Updated March 13, 2020 - 10:53 pm
All civil and criminal jury trials in Clark County District Court scheduled for the next 30 days are being suspended as part of sweeping measures to reduce the spread of the coronavirus at the Regional Justice Center.
Chief District Judge Linda Marie Bell announced the action in an administrative order signed Friday with Nevada Supreme Court Chief Justice Kristina Pickering.
The order, which will be reviewed in a month, also says all scheduled, nonessential court hearings should be conducted by video or telephonic means or rescheduled.
“Given the severity of the risk posed to the public by COVID-19 … the chief judge of the District Court has determined that the alterations to the court procedure are necessary for the protection of the community,” the order states.
A series of other measures aimed at addressing the threat also has been ordered.
That includes banning from the courthouse anyone who has traveled to more than 30 countries with coronavirus outbreaks, including China, South Korea, Italy and Iran.
People who have been diagnosed with COVID-19 or who had contact with anyone diagnosed with the virus also will be prohibited from entering the Regional Justice Center.
Anyone who has been asked to self-quarantine by a doctor, hospital or health agency also will be banned, as well as people showing symptoms of the virus.
Starting on Monday, people who can’t enter the courthouse because of exposure to the virus can call 702-455-4472 for help rescheduling court appearances.
The same restrictions related to the virus apply to anyone attempting to enter Nevada appellate courthouses in Carson City and Las Vegas, according to an order signed Friday by Pickering.
District Court will continue to accept filings and manage cases within the new parameters, and all suspended jury trials will be rescheduled.
Essential case hearings “will continue to be heard through in-person appearances,” according to the order. Those cases include in-custody criminal sentencings, arraignments, bail motions, and probation revocation hearings. High-risk protective orders, civil temporary restraining orders and preliminary injunctions and civil commitment cases also are on the essential list that will be heard.
Bell sent an email discussing preventive measures to all Clark County court employees on March 3.
She said the court administration made requests for hand sanitizer stations, disinfectant wipes, and other supplies that are now in high demand.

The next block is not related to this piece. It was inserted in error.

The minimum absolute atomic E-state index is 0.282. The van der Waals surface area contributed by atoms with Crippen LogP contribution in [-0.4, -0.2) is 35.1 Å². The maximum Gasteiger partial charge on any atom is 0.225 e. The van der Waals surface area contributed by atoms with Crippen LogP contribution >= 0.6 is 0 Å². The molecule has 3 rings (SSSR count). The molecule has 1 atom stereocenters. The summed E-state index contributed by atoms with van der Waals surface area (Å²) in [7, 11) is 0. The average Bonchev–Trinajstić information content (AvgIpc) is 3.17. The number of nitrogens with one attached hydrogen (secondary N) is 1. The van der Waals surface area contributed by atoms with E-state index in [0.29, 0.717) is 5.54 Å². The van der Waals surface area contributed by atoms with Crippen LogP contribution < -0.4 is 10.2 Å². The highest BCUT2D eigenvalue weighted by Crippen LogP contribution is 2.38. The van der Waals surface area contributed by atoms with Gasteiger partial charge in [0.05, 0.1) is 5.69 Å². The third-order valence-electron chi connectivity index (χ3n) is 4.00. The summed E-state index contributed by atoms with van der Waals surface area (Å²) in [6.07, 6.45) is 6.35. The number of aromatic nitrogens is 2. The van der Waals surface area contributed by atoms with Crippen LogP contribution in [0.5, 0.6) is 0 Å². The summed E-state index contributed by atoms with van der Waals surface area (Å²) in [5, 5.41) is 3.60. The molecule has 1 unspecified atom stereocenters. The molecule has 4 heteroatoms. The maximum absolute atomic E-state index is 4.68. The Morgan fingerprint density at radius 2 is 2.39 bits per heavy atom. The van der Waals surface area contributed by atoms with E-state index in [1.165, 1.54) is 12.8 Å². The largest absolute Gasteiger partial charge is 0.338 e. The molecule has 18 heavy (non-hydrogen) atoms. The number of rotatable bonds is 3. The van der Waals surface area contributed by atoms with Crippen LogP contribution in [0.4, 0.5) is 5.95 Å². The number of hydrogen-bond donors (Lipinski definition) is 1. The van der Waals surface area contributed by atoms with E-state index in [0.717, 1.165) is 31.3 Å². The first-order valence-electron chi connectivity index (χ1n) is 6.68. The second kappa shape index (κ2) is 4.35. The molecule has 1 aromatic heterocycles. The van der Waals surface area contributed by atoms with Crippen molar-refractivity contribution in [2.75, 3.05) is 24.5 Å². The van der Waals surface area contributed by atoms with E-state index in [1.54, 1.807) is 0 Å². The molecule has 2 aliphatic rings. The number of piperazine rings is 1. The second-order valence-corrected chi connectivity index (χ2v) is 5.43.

Bell also said courthouse employees sharing equipment such as phones, keyboards and copiers “should take extra care to wipe down those surfaces.“
Signs in English and Spanish have been been placed on courtroom doors and around the Regional Justice Center reminding people about ways to prevent the spread of disease.
Bell also encouraged all deputy marshals to wear protective gloves when dealing with the public and judges to “liberally” take advantage of rules for video appearances in court.
Earlier this week, the Supreme Court posted a notice on its website indicating it will allow lawyers to make oral arguments by video conference in cases before the court.
“This measure is designed to allay concern and minimize COVID-19 exposure risks for our employees and those who attend and participate in oral argument,” Pickering said in statement.
Chief U.S. District Judge Miranda Du stressed earlier this week that the federal system in Nevada is still in a planning stage and awaiting further guidance from health experts to determine responses at the courthouses in Las Vegas and Reno.
“We don’t have a reason to think that we have to modify court operations,” Du told the Review-Journal .
This came as the U.S. 9th Circuit Court of Appeals canceled March 23 oral arguments in Las Vegas in the government’s appeal in the Cliven Bundy criminal case amid fears about the coronavirus.
The Nevada U.S. Attorney’s Office is seeking to overturn a federal judge’s decision to dismiss the Bundy case, which stems from an armed standoff in 2014 with law enforcement near Bunkerville.
Du said there were no plans to limit the number of proceedings in federal court in Nevada, but officials have encouraged staff who feel sick or may have ties to anyone with coronavirus symptoms to stay home.
Federal marshals providing security at the entrances to the courthouses have been instructed to take extra precautions when screening visitors, the judge said.